The Washington Capitals were eliminated from contention for the NHL Stanley Cup last month and with them, the chance for Andre Burakovsky, a 21-year-old left-winger, to join the ranks of the handful of Jews who have played in the sport’s Tiffany event.
But not so fast. Although several outfits that keep track of such things have listed him as a MOT (member of the tribe) since he entered the league last year, the Austrian-born Burakovsky vehemently denied such a connection when he tweeted: “no one of nu parents are jewish, so It’s not true!” (sic).
The Jewish Sports Review, a bimonthly print publication, had identified Burakovsky as Jewish. According to their mission statement, JSR “[V]erifies and ‘fact checks’ the Jewish background of every athlete listed.” In response to repeated inquiries by Kaplan’s Korner, NJJN’s sports blog, about Burakovsky’s remarks, JSR stood by their decision.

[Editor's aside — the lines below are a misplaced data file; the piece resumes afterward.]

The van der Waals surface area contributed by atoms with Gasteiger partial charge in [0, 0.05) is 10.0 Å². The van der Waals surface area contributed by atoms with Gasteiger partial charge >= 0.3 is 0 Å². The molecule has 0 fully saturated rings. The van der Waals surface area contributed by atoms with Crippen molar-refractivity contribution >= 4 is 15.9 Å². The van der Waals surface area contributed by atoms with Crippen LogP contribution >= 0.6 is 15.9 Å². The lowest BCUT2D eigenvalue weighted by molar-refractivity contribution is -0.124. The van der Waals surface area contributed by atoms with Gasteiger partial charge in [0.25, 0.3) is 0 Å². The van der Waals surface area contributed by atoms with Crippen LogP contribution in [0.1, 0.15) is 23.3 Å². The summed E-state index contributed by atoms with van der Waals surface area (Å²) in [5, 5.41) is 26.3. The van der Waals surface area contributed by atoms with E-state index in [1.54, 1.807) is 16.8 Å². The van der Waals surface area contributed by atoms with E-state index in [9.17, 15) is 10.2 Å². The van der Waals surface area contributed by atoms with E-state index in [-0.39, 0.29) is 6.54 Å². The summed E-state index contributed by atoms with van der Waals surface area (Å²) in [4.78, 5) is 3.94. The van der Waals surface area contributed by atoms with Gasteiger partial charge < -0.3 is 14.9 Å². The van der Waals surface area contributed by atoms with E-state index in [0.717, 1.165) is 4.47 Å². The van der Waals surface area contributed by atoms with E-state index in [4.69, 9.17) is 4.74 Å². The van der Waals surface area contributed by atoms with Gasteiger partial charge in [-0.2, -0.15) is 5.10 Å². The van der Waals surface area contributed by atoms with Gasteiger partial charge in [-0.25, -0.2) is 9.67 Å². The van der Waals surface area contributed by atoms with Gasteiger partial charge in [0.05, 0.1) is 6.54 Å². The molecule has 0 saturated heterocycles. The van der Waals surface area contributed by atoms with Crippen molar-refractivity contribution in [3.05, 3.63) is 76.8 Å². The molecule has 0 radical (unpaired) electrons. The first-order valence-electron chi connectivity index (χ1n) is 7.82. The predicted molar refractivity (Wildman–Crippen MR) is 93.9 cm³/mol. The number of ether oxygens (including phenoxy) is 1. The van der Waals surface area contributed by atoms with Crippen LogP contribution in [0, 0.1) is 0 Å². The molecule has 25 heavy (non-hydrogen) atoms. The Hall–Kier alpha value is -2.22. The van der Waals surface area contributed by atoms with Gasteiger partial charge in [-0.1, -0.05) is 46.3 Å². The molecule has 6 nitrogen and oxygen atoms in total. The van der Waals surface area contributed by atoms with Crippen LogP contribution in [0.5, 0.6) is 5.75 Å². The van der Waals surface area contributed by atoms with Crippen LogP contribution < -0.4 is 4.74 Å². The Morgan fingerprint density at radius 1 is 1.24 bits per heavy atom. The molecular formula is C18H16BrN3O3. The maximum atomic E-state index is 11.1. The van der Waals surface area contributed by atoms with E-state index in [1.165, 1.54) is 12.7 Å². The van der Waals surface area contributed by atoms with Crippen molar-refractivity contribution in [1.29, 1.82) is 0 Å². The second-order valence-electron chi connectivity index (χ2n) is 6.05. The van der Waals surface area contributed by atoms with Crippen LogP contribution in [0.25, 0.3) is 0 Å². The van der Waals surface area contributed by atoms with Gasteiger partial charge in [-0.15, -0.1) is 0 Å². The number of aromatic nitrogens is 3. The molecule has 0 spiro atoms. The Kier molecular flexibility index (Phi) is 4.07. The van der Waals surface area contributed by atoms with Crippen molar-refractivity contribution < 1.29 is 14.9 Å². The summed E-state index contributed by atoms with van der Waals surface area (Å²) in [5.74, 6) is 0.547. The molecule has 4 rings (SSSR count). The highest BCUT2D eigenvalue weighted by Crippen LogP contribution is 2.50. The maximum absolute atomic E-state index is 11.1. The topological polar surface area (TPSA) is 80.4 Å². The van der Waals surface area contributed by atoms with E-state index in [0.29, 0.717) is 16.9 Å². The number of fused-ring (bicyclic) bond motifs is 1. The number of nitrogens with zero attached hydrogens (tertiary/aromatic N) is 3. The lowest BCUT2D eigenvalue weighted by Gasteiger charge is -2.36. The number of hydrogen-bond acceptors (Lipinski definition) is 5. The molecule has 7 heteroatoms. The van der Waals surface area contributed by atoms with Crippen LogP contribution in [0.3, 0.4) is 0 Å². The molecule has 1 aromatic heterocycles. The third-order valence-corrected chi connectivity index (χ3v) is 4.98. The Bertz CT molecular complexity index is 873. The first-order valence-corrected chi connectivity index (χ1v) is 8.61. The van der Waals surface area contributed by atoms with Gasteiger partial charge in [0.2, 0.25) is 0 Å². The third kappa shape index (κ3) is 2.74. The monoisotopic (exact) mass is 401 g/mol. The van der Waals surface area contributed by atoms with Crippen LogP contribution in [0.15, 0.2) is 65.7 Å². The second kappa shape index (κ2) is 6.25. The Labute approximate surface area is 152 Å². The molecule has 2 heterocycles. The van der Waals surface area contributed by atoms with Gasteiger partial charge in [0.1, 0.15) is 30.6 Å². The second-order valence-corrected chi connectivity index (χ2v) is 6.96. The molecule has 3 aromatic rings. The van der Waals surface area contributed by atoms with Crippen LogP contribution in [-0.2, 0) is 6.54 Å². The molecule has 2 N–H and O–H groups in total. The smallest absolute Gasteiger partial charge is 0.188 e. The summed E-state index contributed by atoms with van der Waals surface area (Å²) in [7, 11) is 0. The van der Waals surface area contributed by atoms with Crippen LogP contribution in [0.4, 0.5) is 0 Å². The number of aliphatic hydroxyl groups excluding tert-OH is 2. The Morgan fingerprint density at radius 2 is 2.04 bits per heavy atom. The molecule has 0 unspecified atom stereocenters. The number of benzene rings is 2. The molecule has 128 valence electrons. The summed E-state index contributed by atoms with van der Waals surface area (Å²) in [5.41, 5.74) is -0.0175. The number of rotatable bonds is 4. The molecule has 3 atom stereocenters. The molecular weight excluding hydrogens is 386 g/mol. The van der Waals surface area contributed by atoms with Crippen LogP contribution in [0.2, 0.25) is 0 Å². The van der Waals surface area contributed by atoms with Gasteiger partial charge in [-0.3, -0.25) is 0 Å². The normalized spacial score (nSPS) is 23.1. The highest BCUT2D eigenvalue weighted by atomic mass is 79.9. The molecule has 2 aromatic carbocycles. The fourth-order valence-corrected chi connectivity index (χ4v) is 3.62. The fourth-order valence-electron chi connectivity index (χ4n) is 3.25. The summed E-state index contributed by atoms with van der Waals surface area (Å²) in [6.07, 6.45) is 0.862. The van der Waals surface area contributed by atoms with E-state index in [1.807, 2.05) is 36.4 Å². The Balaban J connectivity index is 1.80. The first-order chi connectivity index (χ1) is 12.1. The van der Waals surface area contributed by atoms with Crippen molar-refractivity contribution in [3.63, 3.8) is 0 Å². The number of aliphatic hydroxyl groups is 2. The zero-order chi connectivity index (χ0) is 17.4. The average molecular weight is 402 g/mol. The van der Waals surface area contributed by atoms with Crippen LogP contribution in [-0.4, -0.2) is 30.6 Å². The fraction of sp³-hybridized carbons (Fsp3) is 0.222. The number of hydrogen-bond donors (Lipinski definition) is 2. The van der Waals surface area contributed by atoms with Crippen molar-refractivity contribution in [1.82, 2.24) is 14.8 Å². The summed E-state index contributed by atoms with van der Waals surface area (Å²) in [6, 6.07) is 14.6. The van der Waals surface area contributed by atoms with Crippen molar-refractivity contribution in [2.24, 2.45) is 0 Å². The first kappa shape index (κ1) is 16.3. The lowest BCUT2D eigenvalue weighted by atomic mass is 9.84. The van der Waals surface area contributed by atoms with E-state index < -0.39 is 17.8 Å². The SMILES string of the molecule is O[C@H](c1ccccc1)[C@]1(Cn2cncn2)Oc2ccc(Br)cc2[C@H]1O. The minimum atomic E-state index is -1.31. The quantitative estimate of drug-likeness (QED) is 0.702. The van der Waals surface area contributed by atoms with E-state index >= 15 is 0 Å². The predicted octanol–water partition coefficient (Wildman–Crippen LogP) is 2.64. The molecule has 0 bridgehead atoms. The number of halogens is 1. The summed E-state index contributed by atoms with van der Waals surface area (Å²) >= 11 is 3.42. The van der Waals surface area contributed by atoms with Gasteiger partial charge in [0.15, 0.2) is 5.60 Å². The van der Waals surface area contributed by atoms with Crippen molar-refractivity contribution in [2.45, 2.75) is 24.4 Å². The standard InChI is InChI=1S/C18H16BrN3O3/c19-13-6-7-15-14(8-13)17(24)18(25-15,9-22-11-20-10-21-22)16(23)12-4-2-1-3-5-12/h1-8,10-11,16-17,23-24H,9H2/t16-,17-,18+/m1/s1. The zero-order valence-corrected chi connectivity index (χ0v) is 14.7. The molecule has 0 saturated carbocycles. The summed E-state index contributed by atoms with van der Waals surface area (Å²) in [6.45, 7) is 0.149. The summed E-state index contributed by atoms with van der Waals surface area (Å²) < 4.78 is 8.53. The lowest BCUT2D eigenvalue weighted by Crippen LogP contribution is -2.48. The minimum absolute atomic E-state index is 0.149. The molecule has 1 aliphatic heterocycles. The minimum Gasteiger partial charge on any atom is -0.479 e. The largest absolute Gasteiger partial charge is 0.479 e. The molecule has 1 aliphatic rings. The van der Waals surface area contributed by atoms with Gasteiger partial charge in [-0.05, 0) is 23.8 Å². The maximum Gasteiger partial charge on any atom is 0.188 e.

They pitch a wide tent, holding a much more liberal point of view on inclusion than the halachic stricture of matrilineal descent. They clearly make no bones about it when they state they are “NOT a religious journal.” For JSR’s purposes, “an athlete is Jewish if they have at least one Jewish parent, do not practice another faith, and identify ethnically as a Jew. An athlete with at least one Jewish parent is excluded only if they were raised in or converted to another faith or express a disinclination to be included in JSR.” (The magazine had identified Burakovsky’s father, also a professional hockey player, as Jewish.) Given their track record, that’s usually been good enough.
So what are Jewish sports fans to make of this? All the research that might point to the contrary notwithstanding, should they continue to hold Burakovsky “hostage,” regardless of his desires not to be counted among the small number of professional Jewish athletes? After all, it’s his life. Shouldn’t a person be free to make that determination? Or, as gruesome history has claimed, does one drop of Jewish blood make one a Jew, regardless of level of observation or self-identification?
Are Jewish sports fans so desperate that we can’t conceive of giving up “one of our own?”